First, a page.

This week, instead, I am providing talking points from The People to those Democratic officeholders. Because while we've all spent a year having lots of political fun with health reform, there are a few other things which require some attention. Coincidentally, passing this stuff will dramatically improve any chances Democrats may have for being re-elected this year. Because the voters sent you Congressfolks there to get some stuff done. Now, you did managed to get a few things done last year, before sinking into the morass of health reform, but seeing as how we may be close to dragging ourselves out of that swamp one way or another, it's time to review what else is bubbling away on the back legislative burners.

And, in doing so, the Voice of The People (or, if you're some sort of ay-LEET-ist, "Vox Populi") is going to say the same exact thing for each and every one of these talking points. It is what we're all saying currently over health reform: "Get it done!"

However, we must also give a nod to Larry the Cable Guy here, and put it even more forcefully (and less ay-LEET-ist, of course) by phrasing it: "Git 'er done!" Just to give credit where it is due.

Here are seven issues waiting for some congressional action. Democrats waking up from the daze of health reform might just consider passing a few of these (or else they won't have such decisions to make very much longer).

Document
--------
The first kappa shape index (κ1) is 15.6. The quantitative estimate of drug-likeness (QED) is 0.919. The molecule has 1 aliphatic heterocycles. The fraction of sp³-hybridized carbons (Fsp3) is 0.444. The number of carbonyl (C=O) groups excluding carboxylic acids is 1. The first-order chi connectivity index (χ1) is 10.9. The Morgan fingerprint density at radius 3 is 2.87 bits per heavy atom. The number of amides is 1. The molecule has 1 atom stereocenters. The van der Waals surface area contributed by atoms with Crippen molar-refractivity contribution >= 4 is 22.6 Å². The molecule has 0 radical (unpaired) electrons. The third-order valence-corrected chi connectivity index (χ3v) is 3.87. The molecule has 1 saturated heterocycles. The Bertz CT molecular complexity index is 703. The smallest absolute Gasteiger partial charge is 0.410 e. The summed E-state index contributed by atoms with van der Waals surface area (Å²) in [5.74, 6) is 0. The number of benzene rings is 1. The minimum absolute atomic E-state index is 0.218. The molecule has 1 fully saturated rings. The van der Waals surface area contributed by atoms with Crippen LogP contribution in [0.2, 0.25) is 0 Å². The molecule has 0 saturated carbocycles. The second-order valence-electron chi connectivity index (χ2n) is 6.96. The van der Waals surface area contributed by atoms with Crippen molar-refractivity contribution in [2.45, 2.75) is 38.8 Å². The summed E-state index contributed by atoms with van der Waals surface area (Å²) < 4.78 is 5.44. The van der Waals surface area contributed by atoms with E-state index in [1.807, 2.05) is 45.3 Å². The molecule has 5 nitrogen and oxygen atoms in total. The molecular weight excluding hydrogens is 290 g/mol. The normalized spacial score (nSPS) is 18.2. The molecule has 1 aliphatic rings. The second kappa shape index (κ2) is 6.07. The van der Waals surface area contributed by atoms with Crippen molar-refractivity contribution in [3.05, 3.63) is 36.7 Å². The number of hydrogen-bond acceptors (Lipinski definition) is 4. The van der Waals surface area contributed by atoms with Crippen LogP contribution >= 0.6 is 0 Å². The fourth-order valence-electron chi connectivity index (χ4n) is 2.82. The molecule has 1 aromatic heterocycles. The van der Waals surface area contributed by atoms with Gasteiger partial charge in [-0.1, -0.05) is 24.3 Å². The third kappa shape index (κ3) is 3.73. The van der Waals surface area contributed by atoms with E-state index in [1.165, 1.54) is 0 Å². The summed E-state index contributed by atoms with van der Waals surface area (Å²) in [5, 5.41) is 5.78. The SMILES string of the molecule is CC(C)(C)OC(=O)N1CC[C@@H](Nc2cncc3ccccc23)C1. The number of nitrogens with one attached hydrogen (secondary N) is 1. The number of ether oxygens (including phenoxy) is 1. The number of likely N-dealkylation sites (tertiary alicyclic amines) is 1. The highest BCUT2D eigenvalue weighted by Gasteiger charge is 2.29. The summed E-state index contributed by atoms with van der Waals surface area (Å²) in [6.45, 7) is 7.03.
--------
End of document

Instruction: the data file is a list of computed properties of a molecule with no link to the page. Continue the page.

1
   Jobs

This one is kind of obvious. The House and the Senate have both acted on jobs bills, but they haven't combined the bills yet in conference committee. Because there are unemployment benefits and other calendar-dependent issues contained within, this one already has a ticking clock, so it'll likely be first out of the gate. Hopefully, this will set a fast pace for other bills to follow. Democrats desperately need to show that they're doing something on the jobs issue. They've made progress already, so the only thing left to do is...

"Git 'er done!"

 

2
   Wall Street reform

Dodd's action next week will be crucial on this issue, which is why we'll be watching him closely. Nancy Pelosi actually did a good job of framing this the other day, in insisting on calling it "Wall Street reform." So, Democrats, for once, please use this wonderful term that everyone can understand and get behind, instead of some more dry technical language to describe what you're trying to do. This is a wildly popular effort, and forcing Republicans to vote on the side of Wall Street banks, and against changing the rules that almost destroyed our economy will be a vote-getter for Democrats in the fall. It's really a win-win proposition. So nothing should stand in the way, and Democrats should immediately...

"Git 'er done!"

 

3
   Comprehensive immigration reform